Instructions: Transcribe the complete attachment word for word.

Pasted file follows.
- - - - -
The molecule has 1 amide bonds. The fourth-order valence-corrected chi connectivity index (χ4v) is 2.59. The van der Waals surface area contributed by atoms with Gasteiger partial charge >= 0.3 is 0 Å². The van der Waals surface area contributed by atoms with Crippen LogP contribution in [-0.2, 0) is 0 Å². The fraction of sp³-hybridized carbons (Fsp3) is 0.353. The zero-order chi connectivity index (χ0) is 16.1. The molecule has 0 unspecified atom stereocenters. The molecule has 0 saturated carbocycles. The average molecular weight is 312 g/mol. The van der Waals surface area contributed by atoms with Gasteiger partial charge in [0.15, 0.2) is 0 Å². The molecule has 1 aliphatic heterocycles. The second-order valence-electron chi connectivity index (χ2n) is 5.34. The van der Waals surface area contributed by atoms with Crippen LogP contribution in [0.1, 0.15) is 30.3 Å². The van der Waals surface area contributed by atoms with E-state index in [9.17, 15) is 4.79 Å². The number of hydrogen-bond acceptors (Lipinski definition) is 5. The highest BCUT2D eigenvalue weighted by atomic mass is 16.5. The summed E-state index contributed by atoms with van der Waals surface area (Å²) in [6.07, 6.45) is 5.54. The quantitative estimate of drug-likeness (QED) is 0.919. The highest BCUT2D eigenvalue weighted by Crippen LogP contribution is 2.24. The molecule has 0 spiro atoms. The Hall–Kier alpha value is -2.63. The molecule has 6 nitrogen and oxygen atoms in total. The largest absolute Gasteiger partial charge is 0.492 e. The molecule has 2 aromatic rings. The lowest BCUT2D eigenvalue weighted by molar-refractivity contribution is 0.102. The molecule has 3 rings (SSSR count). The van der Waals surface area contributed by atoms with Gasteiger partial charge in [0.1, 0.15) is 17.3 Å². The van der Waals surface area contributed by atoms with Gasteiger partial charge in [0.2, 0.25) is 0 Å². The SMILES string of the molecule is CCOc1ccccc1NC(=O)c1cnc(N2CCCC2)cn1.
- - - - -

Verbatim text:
The molecule has 1 amide bonds. The fourth-order valence-corrected chi connectivity index (χ4v) is 2.59. The van der Waals surface area contributed by atoms with Gasteiger partial charge >= 0.3 is 0 Å². The van der Waals surface area contributed by atoms with Crippen LogP contribution in [-0.2, 0) is 0 Å². The fraction of sp³-hybridized carbons (Fsp3) is 0.353. The zero-order chi connectivity index (χ0) is 16.1. The molecule has 0 unspecified atom stereocenters. The molecule has 0 saturated carbocycles. The average molecular weight is 312 g/mol. The van der Waals surface area contributed by atoms with Gasteiger partial charge in [0.15, 0.2) is 0 Å². The molecule has 1 aliphatic heterocycles. The second-order valence-electron chi connectivity index (χ2n) is 5.34. The van der Waals surface area contributed by atoms with Crippen LogP contribution in [0.1, 0.15) is 30.3 Å². The van der Waals surface area contributed by atoms with E-state index in [9.17, 15) is 4.79 Å². The number of hydrogen-bond acceptors (Lipinski definition) is 5. The highest BCUT2D eigenvalue weighted by atomic mass is 16.5. The summed E-state index contributed by atoms with van der Waals surface area (Å²) in [6.07, 6.45) is 5.54. The quantitative estimate of drug-likeness (QED) is 0.919. The highest BCUT2D eigenvalue weighted by Crippen LogP contribution is 2.24. The molecule has 0 spiro atoms. The Hall–Kier alpha value is -2.63. The molecule has 6 nitrogen and oxygen atoms in total. The largest absolute Gasteiger partial charge is 0.492 e. The molecule has 2 aromatic rings. The lowest BCUT2D eigenvalue weighted by molar-refractivity contribution is 0.102. The molecule has 3 rings (SSSR count). The van der Waals surface area contributed by atoms with Gasteiger partial charge in [0.1, 0.15) is 17.3 Å². The van der Waals surface area contributed by atoms with Gasteiger partial charge in [0.2, 0.25) is 0 Å². The SMILES string of the molecule is CCOc1ccccc1NC(=O)c1cnc(N2CCCC2)cn1.